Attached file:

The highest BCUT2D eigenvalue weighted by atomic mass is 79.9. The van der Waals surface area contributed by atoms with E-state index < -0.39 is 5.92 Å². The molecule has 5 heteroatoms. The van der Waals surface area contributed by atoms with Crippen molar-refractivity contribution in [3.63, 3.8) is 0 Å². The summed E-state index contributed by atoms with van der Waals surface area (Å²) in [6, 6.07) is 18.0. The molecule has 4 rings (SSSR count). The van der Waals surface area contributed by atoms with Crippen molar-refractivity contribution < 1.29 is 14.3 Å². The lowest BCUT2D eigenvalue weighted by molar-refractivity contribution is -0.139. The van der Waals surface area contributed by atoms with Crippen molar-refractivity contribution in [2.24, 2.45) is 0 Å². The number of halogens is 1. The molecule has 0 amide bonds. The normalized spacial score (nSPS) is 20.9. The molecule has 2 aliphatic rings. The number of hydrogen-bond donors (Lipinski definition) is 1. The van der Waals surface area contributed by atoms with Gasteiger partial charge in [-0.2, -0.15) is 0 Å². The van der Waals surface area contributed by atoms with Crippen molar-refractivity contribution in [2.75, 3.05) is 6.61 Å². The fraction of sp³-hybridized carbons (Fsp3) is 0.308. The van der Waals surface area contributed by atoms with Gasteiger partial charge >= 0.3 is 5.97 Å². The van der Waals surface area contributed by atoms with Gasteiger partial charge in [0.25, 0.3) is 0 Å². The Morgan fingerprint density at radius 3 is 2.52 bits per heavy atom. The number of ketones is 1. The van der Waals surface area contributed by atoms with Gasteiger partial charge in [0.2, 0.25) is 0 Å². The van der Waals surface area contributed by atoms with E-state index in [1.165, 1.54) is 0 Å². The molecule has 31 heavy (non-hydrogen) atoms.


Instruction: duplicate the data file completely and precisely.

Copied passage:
The highest BCUT2D eigenvalue weighted by atomic mass is 79.9. The van der Waals surface area contributed by atoms with E-state index < -0.39 is 5.92 Å². The molecule has 5 heteroatoms. The van der Waals surface area contributed by atoms with Crippen molar-refractivity contribution in [3.63, 3.8) is 0 Å². The summed E-state index contributed by atoms with van der Waals surface area (Å²) in [6, 6.07) is 18.0. The molecule has 4 rings (SSSR count). The van der Waals surface area contributed by atoms with Crippen molar-refractivity contribution < 1.29 is 14.3 Å². The lowest BCUT2D eigenvalue weighted by molar-refractivity contribution is -0.139. The van der Waals surface area contributed by atoms with Crippen molar-refractivity contribution in [2.24, 2.45) is 0 Å². The number of halogens is 1. The molecule has 0 amide bonds. The normalized spacial score (nSPS) is 20.9. The molecule has 2 aliphatic rings. The number of hydrogen-bond donors (Lipinski definition) is 1. The van der Waals surface area contributed by atoms with Gasteiger partial charge in [-0.2, -0.15) is 0 Å². The van der Waals surface area contributed by atoms with Crippen molar-refractivity contribution in [2.75, 3.05) is 6.61 Å². The fraction of sp³-hybridized carbons (Fsp3) is 0.308. The van der Waals surface area contributed by atoms with Gasteiger partial charge >= 0.3 is 5.97 Å². The van der Waals surface area contributed by atoms with Gasteiger partial charge in [0.25, 0.3) is 0 Å². The Morgan fingerprint density at radius 3 is 2.52 bits per heavy atom. The number of ketones is 1. The van der Waals surface area contributed by atoms with Gasteiger partial charge in [0.2, 0.25) is 0 Å². The van der Waals surface area contributed by atoms with E-state index in [1.165, 1.54) is 0 Å². The molecule has 31 heavy (non-hydrogen) atoms.